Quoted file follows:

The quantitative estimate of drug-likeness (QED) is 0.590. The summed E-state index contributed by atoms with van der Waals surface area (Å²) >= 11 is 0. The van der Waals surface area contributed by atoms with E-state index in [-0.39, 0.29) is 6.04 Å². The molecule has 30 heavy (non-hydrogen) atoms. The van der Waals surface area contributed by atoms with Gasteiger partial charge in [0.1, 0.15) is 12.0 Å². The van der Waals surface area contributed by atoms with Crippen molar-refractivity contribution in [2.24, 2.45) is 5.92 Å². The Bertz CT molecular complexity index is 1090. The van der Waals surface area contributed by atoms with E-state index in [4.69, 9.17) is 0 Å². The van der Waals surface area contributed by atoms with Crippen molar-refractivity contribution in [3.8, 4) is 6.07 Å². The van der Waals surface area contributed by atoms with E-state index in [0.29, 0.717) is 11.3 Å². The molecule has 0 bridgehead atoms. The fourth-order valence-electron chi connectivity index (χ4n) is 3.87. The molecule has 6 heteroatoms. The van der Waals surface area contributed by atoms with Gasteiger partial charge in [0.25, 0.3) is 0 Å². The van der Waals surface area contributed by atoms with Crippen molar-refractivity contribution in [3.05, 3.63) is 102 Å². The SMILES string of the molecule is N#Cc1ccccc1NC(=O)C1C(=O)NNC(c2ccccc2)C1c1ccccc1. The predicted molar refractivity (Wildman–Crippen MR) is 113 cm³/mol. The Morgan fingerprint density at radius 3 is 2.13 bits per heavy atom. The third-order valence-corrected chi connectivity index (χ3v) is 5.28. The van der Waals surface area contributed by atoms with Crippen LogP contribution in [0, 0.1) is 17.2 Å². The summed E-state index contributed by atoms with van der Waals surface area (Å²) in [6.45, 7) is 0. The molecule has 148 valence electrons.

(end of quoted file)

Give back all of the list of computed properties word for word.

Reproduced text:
The quantitative estimate of drug-likeness (QED) is 0.590. The summed E-state index contributed by atoms with van der Waals surface area (Å²) >= 11 is 0. The van der Waals surface area contributed by atoms with E-state index in [-0.39, 0.29) is 6.04 Å². The molecule has 30 heavy (non-hydrogen) atoms. The van der Waals surface area contributed by atoms with Gasteiger partial charge in [0.1, 0.15) is 12.0 Å². The van der Waals surface area contributed by atoms with Crippen molar-refractivity contribution in [2.24, 2.45) is 5.92 Å². The Bertz CT molecular complexity index is 1090. The van der Waals surface area contributed by atoms with E-state index in [4.69, 9.17) is 0 Å². The van der Waals surface area contributed by atoms with Crippen molar-refractivity contribution in [3.8, 4) is 6.07 Å². The van der Waals surface area contributed by atoms with E-state index in [0.29, 0.717) is 11.3 Å². The molecule has 0 bridgehead atoms. The fourth-order valence-electron chi connectivity index (χ4n) is 3.87. The molecule has 6 heteroatoms. The van der Waals surface area contributed by atoms with Gasteiger partial charge in [0.25, 0.3) is 0 Å². The van der Waals surface area contributed by atoms with Crippen molar-refractivity contribution in [3.05, 3.63) is 102 Å². The SMILES string of the molecule is N#Cc1ccccc1NC(=O)C1C(=O)NNC(c2ccccc2)C1c1ccccc1. The predicted molar refractivity (Wildman–Crippen MR) is 113 cm³/mol. The Morgan fingerprint density at radius 3 is 2.13 bits per heavy atom. The third-order valence-corrected chi connectivity index (χ3v) is 5.28. The van der Waals surface area contributed by atoms with Crippen LogP contribution in [0, 0.1) is 17.2 Å². The summed E-state index contributed by atoms with van der Waals surface area (Å²) in [6.45, 7) is 0. The molecule has 148 valence electrons.